Reflection for Sunday October 30, 2022 by Carli
Sunday Gospel: Lk 19:1-10
This Gospel passage speaks volume about the importance of dedication and faithfulness to Jesus. Zacchaeus reveals to us that you will be rewarded for the efforts to connect and experience Jesus. It entails pursuing him fully and carrying out everything he would have done for us . As followers of Jesus, we should practice love, recognize the divine inside ourselves, and relate this to our lives as Christians. Jesus accepted Zacchaeus even though he was a sinner. Consider the last time you made an attempt to get in touch with Jesus. What was the outcome? How did you feel? Even with the most lost and worst sinners, Jesus has saved them.
This week's reflection is by Carli A. GMAHS class of 2025
Reflection for Sunday October 2nd, 2022 By Matteo
Sunday Gospel: Lk 17:5-10
This Sunday, we hear Jesus telling a story to show us what he wants us to do. He says that after a servant has been working in the fields, most masters would make them prepare and serve dinner and eat after. The servant is not thanked for doing this; he is expected to do it.
Of course, in most cases this should not be taken literally. What Jesus is actually trying to tell us is that those who do more than the bare minimum of what he asks will be rewarded. Just as the servant got no special thanks for doing what his master expected, we will not get any special thanks for doing what God asks us to do, but we will have great personal benefit if we go above and beyond. This helps us realize that God gives us things like the Ten Commandments and the Beatitudes as a minimum. For example, we are expected to go to Mass every Sunday, but maybe you could try to spread the Word of God throughout the week. Maybe instead of just praying before bed, you can pray when you wake up too. Really, what God is telling us to do is to challenge ourselves in our faith to do more than the minimum.
So this week, my challenge to you is to pray an extra rosary and to consider praying for an end to the war in Ukraine.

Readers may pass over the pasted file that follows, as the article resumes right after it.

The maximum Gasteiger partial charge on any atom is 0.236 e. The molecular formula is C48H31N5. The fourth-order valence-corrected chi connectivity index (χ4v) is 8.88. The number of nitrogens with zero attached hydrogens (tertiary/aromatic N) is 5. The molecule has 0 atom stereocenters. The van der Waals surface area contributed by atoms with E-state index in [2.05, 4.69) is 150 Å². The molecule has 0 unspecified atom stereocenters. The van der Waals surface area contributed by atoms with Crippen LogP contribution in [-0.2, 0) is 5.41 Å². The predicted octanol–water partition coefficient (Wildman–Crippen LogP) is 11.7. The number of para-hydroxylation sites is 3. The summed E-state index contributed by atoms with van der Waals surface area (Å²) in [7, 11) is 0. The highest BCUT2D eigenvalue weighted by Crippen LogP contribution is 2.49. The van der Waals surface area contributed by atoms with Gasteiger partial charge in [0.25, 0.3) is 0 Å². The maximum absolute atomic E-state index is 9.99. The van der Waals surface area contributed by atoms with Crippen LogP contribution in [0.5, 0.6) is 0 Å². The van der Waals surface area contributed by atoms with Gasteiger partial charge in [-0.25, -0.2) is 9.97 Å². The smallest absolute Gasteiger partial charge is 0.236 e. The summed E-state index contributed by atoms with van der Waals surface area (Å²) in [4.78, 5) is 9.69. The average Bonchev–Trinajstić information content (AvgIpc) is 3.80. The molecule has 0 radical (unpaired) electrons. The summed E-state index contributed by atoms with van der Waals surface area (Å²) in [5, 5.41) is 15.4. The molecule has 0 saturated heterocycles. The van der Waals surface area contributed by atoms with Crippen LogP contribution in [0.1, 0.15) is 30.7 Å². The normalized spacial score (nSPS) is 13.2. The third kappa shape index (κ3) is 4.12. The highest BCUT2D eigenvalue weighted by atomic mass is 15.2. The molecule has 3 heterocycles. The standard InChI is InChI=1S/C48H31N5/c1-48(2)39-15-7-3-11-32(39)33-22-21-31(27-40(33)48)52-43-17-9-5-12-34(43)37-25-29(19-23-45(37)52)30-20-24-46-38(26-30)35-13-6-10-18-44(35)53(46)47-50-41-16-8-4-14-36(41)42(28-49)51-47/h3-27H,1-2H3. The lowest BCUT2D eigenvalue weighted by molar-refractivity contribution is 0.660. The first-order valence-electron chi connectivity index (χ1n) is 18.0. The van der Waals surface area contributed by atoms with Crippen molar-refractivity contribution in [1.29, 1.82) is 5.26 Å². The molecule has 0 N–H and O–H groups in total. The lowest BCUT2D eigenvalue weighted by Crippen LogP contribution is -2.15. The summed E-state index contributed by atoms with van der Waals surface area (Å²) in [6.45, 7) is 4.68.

Reflection for Sunday October 9th, 2022
Sunday Gospel: Lk 17:11-19
In this week's parable we are given a comparison between the one leper and the other nine. Jesus heals all ten of them but only one of them, the Samaritan, returns to give thanks and glorify God. We do not know what the other nine did, initially they were following the instructions of Jesus. Through the comparison we clearly see the importance of gratitude especially to God. The Sunday mass is one way we can show gratitude. Giving up a small part of our week to worship God and remember His blessings. The real challenge however is giving thanks throughout the week and that really starts by becoming aware of God's blessings and grace. What has God done for you this week? As you go to mass, offer up your blessings in gratitude to our generous God.
Reflection for Sunday October 16th, 2022 By Elodie
Sunday Gospel Lk 18:1-8
The parable in this Sunday’s Gospel tells the story of a widow who requests a corrupt judge to do justice for her. She continues to ask persistently, and eventually the judge gives in and does what she wants. Jesus relates this parable to praying to God. He tells us we are to always pray persistently and not lose hope. He is not calling God corrupt by relating him to the corrupt judge. More so, he is saying that just as the corrupt judge answered after the continuous asks, for someone who is not corrupt, like God, it will pay off far more greatly. I feel this parable was meant to encourage us to keep going no matter what rejections and obstacles we face, just as the widowed woman in the parable does. Have you ever given up on God? How can you try to stay persistent in difficult times?
This week's reflection is by Elodie in 8th grade.
Reflection for Sunday October 23rd, 2022 By Dylan
Sunday Gospel: Lk 18:9-14
The Gospel this week is about the prayers of the Pharisee and the tax collector. The Pharisee was boasting because he was holier than others while the tax collector was asking for mercy because he was a sinner. We all sin, no one can be perfect but God still loves us for who we are. We do not need to fast and give everything we own to be holy but we do need humility, an awareness of our need for God. In this reading Jesus tells us “whoever exalts himself will be humbled, and whoever humbles himself shall be exalted.” Have you exalted yourself like the Pharisee or have you humbled yourself like the tax collector?
This week's reflection is by Dylan, an 8th grader at OMC.
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